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Scale Reviews

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This scales book is a classic in psychometrics. It is instrumental for survey researchers in the fields of advertising, marketing, consumer psychology, and other related fields that rely largely on attitudinal measures. My copy has gotten me through years of field research by helping provide testable, reliable scales.
Angeline Close Scheinbaum, Ph.D.
University of Texas at Austin


The scale uses seven questions with a six-point response format to measure the degree to which a person believes that one organization is more moral than another. As structured by Reed, Aquino, and Levy (2007), two specific companies were identified for respondents and they had to compare them in terms of their morality-related characteristics.

This seven-point scale is intended to assess a person's tendency to act impulsively with the emphasis being on one's lack of self-control.

Three Likert-type items with a seven point response format are used in this scale to measure a person's attitude about a company's expression of humanitarianism, with specific emphasis on the degree to which it financially supports "worthy causes."

Three, seven-point semantic-differentials are used to assess a customer's attitude regarding the extent to which an event that occurred was within the purview of what a specified person or organization could control. The main application of the scale would be to determine the extent to which a customer who has had a bad experience believes a person or organization in charge of a service could have prevented the problem.

This three item, five-point Likert-type scale is intended to measure the degree to which a consumer believes that him/herself and others should buy the products of a corporate sponsor of some cause because it benefits the community. The scale was called reciprocal intention by Du, Sen, and Bhattacharya (2008).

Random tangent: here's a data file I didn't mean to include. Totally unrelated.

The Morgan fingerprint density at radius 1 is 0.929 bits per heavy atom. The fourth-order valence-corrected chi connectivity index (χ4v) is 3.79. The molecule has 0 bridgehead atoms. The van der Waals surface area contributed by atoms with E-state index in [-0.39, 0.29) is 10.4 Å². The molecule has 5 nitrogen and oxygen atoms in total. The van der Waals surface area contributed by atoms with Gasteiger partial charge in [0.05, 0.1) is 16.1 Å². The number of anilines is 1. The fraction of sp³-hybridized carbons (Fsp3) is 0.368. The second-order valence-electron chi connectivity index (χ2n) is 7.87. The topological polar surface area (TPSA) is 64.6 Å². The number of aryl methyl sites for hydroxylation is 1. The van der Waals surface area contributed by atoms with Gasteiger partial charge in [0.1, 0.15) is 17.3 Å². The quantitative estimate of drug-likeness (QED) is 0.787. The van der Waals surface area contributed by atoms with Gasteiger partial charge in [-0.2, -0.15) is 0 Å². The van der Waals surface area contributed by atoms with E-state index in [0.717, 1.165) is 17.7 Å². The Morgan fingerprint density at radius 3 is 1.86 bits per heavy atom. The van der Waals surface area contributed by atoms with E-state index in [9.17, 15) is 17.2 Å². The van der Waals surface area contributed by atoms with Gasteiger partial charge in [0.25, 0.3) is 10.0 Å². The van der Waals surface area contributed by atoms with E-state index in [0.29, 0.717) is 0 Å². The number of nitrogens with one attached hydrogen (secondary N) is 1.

This Likert-type scale measures the degree to which a person views a company as supporting a cause due to its (the owners' and/or employees') genuine interest in the cause, with an emphasis on helping the community.

This scale has three statements that are used to measure the extent to which a consumer places blame for an unsuccessful search episode on other people rather than on self or employees of a store.

Three statements are used to measure the extent to which a consumer attributes the unsuccessful collection of shopping-related information to the place(s) that were visited during a particular search episode (e.g., retail stores, websites).

The degree to which a consumer takes personal responsibility for an unsuccessful search episode is measured with three statements.

The scale is composed of three, seven-point semantic-differentials that measure the extent to which a customer believes that a certain party is responsible for a particular service failure.